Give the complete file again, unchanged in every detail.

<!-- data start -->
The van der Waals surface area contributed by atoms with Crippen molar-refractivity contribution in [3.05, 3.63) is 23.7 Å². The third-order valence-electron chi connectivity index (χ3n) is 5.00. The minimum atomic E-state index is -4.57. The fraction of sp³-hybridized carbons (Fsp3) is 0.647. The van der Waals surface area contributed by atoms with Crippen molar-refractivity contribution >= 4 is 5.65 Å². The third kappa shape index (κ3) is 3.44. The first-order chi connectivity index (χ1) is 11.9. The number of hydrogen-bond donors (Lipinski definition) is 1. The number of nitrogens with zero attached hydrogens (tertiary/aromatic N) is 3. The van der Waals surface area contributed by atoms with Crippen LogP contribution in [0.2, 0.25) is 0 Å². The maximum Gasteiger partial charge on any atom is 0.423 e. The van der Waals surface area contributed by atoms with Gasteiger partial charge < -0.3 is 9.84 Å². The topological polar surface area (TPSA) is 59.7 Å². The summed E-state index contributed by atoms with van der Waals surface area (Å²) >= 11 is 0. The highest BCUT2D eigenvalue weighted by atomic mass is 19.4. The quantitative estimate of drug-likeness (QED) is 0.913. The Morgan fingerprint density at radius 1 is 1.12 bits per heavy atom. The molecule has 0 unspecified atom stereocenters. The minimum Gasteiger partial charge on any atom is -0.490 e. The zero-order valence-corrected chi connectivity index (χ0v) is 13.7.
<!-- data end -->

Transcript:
The van der Waals surface area contributed by atoms with Crippen molar-refractivity contribution in [3.05, 3.63) is 23.7 Å². The third-order valence-electron chi connectivity index (χ3n) is 5.00. The minimum atomic E-state index is -4.57. The fraction of sp³-hybridized carbons (Fsp3) is 0.647. The van der Waals surface area contributed by atoms with Crippen molar-refractivity contribution >= 4 is 5.65 Å². The third kappa shape index (κ3) is 3.44. The first-order chi connectivity index (χ1) is 11.9. The number of hydrogen-bond donors (Lipinski definition) is 1. The number of nitrogens with zero attached hydrogens (tertiary/aromatic N) is 3. The van der Waals surface area contributed by atoms with Crippen LogP contribution in [0.2, 0.25) is 0 Å². The maximum Gasteiger partial charge on any atom is 0.423 e. The van der Waals surface area contributed by atoms with Gasteiger partial charge < -0.3 is 9.84 Å². The topological polar surface area (TPSA) is 59.7 Å². The summed E-state index contributed by atoms with van der Waals surface area (Å²) >= 11 is 0. The highest BCUT2D eigenvalue weighted by atomic mass is 19.4. The quantitative estimate of drug-likeness (QED) is 0.913. The Morgan fingerprint density at radius 1 is 1.12 bits per heavy atom. The molecule has 0 unspecified atom stereocenters. The minimum Gasteiger partial charge on any atom is -0.490 e. The zero-order valence-corrected chi connectivity index (χ0v) is 13.7.